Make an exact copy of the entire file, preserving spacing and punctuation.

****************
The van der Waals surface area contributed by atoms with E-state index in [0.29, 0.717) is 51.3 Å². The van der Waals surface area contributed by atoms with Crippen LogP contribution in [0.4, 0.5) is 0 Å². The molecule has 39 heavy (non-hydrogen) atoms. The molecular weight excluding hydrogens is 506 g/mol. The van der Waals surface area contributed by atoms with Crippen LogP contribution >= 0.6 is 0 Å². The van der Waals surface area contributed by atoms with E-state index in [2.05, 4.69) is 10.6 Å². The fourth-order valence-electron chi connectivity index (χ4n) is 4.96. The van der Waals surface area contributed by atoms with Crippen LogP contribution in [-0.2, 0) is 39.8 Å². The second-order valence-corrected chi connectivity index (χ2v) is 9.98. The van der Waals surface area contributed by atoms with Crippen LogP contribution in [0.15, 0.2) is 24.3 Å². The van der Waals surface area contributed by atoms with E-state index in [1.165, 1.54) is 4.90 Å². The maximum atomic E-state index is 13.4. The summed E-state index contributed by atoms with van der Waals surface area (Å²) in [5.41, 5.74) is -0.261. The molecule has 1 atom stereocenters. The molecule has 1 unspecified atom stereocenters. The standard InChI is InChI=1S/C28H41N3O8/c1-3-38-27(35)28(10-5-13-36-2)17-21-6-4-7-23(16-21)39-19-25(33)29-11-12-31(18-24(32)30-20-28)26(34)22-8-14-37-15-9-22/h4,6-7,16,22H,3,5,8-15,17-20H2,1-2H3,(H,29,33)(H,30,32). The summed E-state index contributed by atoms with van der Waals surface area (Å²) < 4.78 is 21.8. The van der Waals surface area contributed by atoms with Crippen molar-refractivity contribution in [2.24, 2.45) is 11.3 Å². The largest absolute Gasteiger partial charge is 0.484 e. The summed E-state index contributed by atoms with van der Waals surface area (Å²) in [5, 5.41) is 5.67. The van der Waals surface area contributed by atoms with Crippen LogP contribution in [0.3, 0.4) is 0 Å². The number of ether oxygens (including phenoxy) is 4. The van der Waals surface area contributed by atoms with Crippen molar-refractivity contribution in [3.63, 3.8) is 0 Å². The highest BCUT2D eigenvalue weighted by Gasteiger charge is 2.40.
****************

The van der Waals surface area contributed by atoms with E-state index in [0.29, 0.717) is 51.3 Å². The van der Waals surface area contributed by atoms with Crippen LogP contribution in [0.4, 0.5) is 0 Å². The molecule has 39 heavy (non-hydrogen) atoms. The molecular weight excluding hydrogens is 506 g/mol. The van der Waals surface area contributed by atoms with Crippen LogP contribution >= 0.6 is 0 Å². The van der Waals surface area contributed by atoms with E-state index in [2.05, 4.69) is 10.6 Å². The fourth-order valence-electron chi connectivity index (χ4n) is 4.96. The van der Waals surface area contributed by atoms with Crippen LogP contribution in [-0.2, 0) is 39.8 Å². The second-order valence-corrected chi connectivity index (χ2v) is 9.98. The van der Waals surface area contributed by atoms with Crippen LogP contribution in [0.15, 0.2) is 24.3 Å². The van der Waals surface area contributed by atoms with E-state index in [1.165, 1.54) is 4.90 Å². The maximum atomic E-state index is 13.4. The summed E-state index contributed by atoms with van der Waals surface area (Å²) in [5.41, 5.74) is -0.261. The molecule has 1 atom stereocenters. The molecule has 1 unspecified atom stereocenters. The standard InChI is InChI=1S/C28H41N3O8/c1-3-38-27(35)28(10-5-13-36-2)17-21-6-4-7-23(16-21)39-19-25(33)29-11-12-31(18-24(32)30-20-28)26(34)22-8-14-37-15-9-22/h4,6-7,16,22H,3,5,8-15,17-20H2,1-2H3,(H,29,33)(H,30,32). The summed E-state index contributed by atoms with van der Waals surface area (Å²) < 4.78 is 21.8. The van der Waals surface area contributed by atoms with Crippen molar-refractivity contribution in [2.24, 2.45) is 11.3 Å². The largest absolute Gasteiger partial charge is 0.484 e. The summed E-state index contributed by atoms with van der Waals surface area (Å²) in [5, 5.41) is 5.67. The van der Waals surface area contributed by atoms with Crippen LogP contribution in [0.3, 0.4) is 0 Å². The number of ether oxygens (including phenoxy) is 4. The van der Waals surface area contributed by atoms with Crippen molar-refractivity contribution in [3.63, 3.8) is 0 Å². The highest BCUT2D eigenvalue weighted by Gasteiger charge is 2.40.